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Hospitalizations down statewide, but ICUs remain full

Hospitalizations down statewide, but ICUs remain full
Hospitalizations down statewide, but ICUs remain full
Published: Sep. 13, 2021 at 9:49 PM CDT
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JACKSON, Miss. (WLBT) - The number of Mississippians being admitted to hospitals because of the virus is dropping. But that’s in comparison to the worst month of hospitalizations through the entire pandemic.

Sure, the hospitalizations are better but better doesn’t mean good. It’s better than the highest point of hospitalizations throughout the pandemic that the state experienced in August.

Director of Inpatient Nursing at King’s Daughters Medical Center describes it this way:

“Before this surge started, you know, we had that to where everybody had that relief, it’s over, it’s over, or it’s close to over,” described KDMC Director of Inpatient Nursing Jaymie Heard, DNP, RN, “And then we had this surge. And so now it’s kind of got us like gun shy.”

That was somewhat reinforced for him over the weekend when the numbers started creeping up again in his hospital.

“So it’s kind of like it had a lull, but it’s more of a spike again. So, you know, and this is, you know, all following Labor Day holidays is kind of like is that part of it? So we’re just kind of keeping our fingers crossed.”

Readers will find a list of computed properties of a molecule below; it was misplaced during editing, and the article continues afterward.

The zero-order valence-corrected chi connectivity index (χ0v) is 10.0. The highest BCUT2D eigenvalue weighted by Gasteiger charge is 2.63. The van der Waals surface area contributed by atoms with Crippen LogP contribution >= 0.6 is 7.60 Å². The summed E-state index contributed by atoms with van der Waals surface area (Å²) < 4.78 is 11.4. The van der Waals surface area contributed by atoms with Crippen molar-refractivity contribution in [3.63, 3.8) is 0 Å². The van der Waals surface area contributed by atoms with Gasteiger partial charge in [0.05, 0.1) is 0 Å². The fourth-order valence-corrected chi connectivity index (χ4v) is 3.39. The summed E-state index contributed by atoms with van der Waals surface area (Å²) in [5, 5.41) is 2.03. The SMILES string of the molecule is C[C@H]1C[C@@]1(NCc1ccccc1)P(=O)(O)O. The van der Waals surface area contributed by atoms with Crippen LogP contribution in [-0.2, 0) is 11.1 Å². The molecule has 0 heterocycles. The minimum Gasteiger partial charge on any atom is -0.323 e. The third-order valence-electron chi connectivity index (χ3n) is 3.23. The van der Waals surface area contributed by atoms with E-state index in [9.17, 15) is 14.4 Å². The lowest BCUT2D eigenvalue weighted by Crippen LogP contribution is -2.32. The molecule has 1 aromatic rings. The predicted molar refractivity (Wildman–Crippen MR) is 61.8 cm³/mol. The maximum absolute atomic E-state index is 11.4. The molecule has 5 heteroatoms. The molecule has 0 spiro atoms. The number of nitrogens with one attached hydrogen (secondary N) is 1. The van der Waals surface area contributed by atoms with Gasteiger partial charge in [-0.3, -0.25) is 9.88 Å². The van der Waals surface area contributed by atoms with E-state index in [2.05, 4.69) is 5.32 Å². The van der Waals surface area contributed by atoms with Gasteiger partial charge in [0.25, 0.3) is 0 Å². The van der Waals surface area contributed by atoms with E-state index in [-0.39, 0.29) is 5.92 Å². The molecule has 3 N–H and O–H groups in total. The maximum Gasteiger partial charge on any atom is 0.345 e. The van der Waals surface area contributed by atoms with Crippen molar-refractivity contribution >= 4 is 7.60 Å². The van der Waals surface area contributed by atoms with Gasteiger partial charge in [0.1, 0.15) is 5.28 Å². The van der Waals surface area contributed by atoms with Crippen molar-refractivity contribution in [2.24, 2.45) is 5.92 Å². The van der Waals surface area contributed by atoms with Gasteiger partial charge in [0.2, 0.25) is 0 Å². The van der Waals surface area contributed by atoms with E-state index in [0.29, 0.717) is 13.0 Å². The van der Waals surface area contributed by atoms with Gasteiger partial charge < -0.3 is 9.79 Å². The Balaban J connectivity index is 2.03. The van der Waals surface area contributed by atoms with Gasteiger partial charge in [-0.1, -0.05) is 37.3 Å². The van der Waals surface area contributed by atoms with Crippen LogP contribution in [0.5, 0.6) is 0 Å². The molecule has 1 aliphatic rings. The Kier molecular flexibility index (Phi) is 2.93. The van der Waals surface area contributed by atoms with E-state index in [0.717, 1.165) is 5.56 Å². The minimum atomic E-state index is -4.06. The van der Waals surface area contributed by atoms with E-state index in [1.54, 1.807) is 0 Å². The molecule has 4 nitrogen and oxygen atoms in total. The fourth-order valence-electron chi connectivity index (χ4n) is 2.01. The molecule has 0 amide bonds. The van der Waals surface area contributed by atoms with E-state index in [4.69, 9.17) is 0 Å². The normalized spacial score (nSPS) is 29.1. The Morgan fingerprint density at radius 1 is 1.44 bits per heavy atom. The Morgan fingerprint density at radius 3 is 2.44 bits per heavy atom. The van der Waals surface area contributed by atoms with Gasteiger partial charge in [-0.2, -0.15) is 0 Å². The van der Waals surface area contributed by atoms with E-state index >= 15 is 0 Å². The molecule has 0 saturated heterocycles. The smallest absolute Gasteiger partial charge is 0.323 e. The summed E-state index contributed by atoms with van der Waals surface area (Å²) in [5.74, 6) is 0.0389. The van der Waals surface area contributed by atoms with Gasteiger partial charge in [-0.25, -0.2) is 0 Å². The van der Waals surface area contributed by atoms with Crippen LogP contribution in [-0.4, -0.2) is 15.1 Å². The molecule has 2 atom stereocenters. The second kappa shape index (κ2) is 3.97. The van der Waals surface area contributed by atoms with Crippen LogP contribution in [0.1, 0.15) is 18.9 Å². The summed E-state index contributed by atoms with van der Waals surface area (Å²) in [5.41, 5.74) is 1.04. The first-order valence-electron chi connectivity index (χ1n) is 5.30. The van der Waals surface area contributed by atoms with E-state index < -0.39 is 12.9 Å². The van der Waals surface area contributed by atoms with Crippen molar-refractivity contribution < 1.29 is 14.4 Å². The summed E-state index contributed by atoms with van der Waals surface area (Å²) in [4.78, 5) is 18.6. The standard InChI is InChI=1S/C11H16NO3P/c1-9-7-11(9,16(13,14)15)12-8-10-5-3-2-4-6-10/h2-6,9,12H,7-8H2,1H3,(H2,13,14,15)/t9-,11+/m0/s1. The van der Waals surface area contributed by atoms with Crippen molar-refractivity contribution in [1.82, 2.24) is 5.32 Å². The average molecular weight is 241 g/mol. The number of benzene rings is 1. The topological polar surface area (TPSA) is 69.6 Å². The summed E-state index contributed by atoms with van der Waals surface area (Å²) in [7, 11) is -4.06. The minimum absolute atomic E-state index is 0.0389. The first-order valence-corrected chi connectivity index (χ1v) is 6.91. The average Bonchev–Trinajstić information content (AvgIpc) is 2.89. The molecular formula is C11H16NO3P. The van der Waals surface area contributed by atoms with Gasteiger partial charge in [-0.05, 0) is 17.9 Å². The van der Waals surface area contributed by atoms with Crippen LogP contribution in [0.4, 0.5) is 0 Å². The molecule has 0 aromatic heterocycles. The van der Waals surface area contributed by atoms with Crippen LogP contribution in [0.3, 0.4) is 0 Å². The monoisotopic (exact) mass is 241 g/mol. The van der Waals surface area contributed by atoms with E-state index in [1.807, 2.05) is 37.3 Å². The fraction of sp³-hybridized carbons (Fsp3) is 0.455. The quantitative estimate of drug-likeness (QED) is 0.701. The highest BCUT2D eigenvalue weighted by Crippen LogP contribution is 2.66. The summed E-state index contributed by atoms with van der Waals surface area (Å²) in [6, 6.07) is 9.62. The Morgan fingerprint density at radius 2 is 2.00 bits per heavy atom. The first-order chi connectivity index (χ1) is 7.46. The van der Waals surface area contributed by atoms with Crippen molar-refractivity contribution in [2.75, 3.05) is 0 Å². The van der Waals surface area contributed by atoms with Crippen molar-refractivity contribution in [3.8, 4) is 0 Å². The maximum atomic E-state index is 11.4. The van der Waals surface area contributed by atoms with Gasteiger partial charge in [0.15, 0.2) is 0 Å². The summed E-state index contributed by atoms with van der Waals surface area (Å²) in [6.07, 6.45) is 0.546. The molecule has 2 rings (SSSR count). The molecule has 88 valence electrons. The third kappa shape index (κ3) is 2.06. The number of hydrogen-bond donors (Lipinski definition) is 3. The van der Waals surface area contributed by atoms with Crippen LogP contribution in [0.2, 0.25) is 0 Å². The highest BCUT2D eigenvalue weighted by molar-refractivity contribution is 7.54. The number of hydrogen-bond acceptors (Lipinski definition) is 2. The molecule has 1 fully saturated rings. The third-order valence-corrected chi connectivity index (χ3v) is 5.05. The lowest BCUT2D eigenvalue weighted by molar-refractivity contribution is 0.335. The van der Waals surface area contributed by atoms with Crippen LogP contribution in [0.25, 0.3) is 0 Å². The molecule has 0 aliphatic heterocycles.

Mississippi Baptist Medical Center says they haven’t been able to feel a break in the workload.

“There is a decrease in our COVID cases,” explained Brenda Howie, Mississippi Baptist Medical Center Chief Nursing Officer. “And we have seen it go down over the last couple of weeks. But the patients are still very, very sick. A lot of intensive care patients that are in the ICU and ICUs are full, we still have ED holds, and so it really, the workload has not decreased because of all the sick patients.”

And those patients aren’t rotating out of the ICU quickly.

“When you’re talking critically ill they’re sick for longer periods of time, we have seen that with this particular surge, where the patients are staying critically ill for longer periods of time,” added Howie.

The contract workers that were brought in by the state are helping alleviate some of the pressure on the still worn-out staff.

“So, last week was one of the first times I walked in the ICU and actually saw a couple of nurses actually have a half smile,” said Heard. “Because they had extra help you know, the extra help goes a long way.

Only one of four field hospitals that had been set up in Mississippi is still operating. And that one is only partially operating now. It’s the one at St. Dominic’s that’s relieving their emergency room and giving immediate referrals for monoclonal antibodies.

There’s also work being done by the state to extend the contracts for the out-of-state workers that were brought in to help at hospitals around Mississippi.

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